Cats Health Cards N°15. The castration of the cat


Many owners question whether or not to sterilize their cat.

While castration has some drawbacks such as an increased risk of obesity for the sterilized animal, it nevertheless has very serious advantages.


The benefits of castration are many:

- For cats with access to the outside:

It avoids, of course, any reproduction and limits the risk of contamination by a sexually transmitted disease.
The operation will reduce fights and attacks between male cats. It will thus limit the injuries inflicted to the cat by bites and scratches and the abscesses and sometimes serious infections that result.
A castrated cat will, moreover, tend to decrease its perimeter of walk. The risk of accidents on public roads will then be reduced.

- For cats living indoors:

In the natural environment, the cat performs urine marking. This marking has various meanings. He took part:

In all situations of strong emotional excitement
When the cat feels a threat of intrusion into its territory
In communication, including sexual communication
The cat, standing, holds up its hind legs, raises its tail, makes it vibrate, and emits a stream of urine on a vertical support

In an apartment, the cat reproduces the same behavior. Urine jets are emitted in particular near the exits (doors, windows ...)

This marking is hardly acceptable to the owners. Castration can, if carried out shortly after its appearance, make it disappear. On the other hand, if the urine marking has already been present for some time, this behavior may persist despite the operation ...

If castration has many advantages, it increases the risk of overweight, and it is therefore necessary to adapt the type of feed distributed to your cat by choosing a feed intended for sterilized animals (ask for advice To your veterinarian).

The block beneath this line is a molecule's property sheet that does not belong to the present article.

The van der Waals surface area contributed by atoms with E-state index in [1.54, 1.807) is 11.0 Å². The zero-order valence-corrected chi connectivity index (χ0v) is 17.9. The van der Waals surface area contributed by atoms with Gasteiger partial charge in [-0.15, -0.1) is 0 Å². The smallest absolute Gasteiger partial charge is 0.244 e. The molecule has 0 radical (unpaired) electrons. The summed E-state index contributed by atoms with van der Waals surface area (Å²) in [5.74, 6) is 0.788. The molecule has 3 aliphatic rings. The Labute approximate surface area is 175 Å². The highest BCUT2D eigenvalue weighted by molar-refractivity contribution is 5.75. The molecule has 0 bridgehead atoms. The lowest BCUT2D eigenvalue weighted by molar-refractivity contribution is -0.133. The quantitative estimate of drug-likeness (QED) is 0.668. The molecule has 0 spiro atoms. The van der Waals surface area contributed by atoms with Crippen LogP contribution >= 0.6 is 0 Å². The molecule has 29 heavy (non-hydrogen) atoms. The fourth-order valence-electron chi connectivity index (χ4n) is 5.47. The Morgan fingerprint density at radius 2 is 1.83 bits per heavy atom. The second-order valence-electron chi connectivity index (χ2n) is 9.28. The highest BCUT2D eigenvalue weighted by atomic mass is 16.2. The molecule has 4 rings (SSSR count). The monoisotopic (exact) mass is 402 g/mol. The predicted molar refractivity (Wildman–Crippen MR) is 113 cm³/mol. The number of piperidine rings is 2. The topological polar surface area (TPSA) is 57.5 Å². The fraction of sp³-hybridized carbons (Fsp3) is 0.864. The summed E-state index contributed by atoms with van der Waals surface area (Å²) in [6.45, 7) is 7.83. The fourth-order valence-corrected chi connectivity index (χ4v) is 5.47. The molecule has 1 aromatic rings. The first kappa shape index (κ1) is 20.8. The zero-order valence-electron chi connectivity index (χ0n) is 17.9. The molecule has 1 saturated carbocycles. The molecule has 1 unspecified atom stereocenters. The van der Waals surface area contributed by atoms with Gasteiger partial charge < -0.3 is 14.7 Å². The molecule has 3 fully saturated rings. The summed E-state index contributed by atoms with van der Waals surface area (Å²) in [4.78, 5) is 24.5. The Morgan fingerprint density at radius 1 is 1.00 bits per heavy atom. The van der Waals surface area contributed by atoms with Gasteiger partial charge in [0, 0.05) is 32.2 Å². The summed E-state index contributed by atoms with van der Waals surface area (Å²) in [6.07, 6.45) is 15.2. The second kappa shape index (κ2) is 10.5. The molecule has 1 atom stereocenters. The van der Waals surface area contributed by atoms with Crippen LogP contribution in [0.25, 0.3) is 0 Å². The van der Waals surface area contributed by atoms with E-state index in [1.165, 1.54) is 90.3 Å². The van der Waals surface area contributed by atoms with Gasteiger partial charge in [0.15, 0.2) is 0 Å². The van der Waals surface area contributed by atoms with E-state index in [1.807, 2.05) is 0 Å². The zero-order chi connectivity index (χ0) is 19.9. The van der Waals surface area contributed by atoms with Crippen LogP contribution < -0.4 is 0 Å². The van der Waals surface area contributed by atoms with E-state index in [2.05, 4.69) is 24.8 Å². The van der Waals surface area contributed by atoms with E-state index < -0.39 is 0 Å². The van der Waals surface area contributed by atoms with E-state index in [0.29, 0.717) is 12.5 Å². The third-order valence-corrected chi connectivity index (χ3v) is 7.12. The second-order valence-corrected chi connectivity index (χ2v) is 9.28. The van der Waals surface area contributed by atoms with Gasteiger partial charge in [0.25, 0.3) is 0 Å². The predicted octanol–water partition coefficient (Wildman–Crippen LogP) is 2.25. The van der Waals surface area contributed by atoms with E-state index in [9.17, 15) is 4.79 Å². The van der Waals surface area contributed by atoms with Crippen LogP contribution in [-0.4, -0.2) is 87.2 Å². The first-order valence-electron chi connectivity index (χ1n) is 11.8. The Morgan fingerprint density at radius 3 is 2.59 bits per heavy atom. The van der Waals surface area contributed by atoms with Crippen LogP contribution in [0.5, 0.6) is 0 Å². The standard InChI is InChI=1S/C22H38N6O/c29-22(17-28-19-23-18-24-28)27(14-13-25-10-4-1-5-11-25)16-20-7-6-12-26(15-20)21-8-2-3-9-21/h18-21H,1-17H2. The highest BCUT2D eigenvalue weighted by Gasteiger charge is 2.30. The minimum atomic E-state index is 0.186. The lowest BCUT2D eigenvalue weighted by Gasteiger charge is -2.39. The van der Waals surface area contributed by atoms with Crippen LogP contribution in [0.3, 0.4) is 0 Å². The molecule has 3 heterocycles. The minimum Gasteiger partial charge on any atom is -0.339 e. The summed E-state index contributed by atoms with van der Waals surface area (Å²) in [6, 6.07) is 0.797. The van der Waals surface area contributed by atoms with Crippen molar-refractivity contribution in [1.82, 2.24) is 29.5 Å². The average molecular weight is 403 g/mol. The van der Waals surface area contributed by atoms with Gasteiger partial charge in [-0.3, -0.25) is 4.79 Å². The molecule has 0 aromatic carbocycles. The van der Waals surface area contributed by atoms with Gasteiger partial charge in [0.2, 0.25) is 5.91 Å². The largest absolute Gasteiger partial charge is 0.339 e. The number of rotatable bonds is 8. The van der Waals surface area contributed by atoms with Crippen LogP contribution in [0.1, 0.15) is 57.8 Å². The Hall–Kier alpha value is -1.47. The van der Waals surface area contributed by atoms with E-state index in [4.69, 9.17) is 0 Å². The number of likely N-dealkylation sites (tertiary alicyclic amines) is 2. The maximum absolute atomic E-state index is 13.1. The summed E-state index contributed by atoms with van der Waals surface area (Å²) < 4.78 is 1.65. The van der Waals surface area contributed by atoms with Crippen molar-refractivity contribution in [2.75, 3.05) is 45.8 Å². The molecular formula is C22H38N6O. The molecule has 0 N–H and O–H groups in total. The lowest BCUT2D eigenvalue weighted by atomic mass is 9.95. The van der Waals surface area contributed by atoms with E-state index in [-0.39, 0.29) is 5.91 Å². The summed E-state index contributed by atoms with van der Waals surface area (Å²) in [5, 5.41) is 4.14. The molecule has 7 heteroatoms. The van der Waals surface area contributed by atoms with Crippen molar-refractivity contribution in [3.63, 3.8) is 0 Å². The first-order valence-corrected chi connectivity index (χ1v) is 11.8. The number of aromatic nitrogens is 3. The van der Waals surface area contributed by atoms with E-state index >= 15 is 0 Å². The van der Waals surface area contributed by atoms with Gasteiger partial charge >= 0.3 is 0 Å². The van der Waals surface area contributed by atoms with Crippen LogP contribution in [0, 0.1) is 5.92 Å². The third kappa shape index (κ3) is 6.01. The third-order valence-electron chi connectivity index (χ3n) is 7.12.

The castration of the cat consists in removing its two testicles. The animal is taken to the fasting clinic. It is anesthetized (the operation is performed under general anesthesia). The veterinarian will practice two small incisions on the scrotum in order to gain access to the testicles and extract them. These incisions are usually not sutured because they heal very quickly.

However, it is advisable to remove the particles from the litter box for 48 hours after the surgery (by replacing them, for example, with absorbent paper) to ensure that the cat does not enter these particles into the surgical wounds during The time of wound healing.

Postoperative recovery is usually very fast (the cat regains normal behavior in less than 24 hours)


Like the dog, the testes of the kitten migrate from the abdominal cavity to the bursa. This migration begins while the kitten is still in her mother's womb and normally ends at about 6 to 8 weeks of age. Sometimes one or both of the testes do not reach the bursa and remain blocked, either in the abdomen of the kitten or in the groin area. These animals are called cryptorchid cats.

As in dogs, a testicle that has not reached the scrotum (ectopic testicle) has a much higher risk of becoming tumors than a testicle in the usual position. It is therefore strongly advised to castrate these animals. The veterinarian then takes care to remove the ectopic testicle (by looking for it in the abdomen or groin area) as well as the well positioned testicle thus preventing any subsequent onset of testicular cancer.


The castration of the cat has several advantages. It greatly limits the risk of injury and abscess resulting from fighting between whole male cats. It also makes it possible to eliminate the urinary marking behavior if it is performed early. Finally, it is indispensable in the presence of certain anatomical abnormalities such as cryptorchidism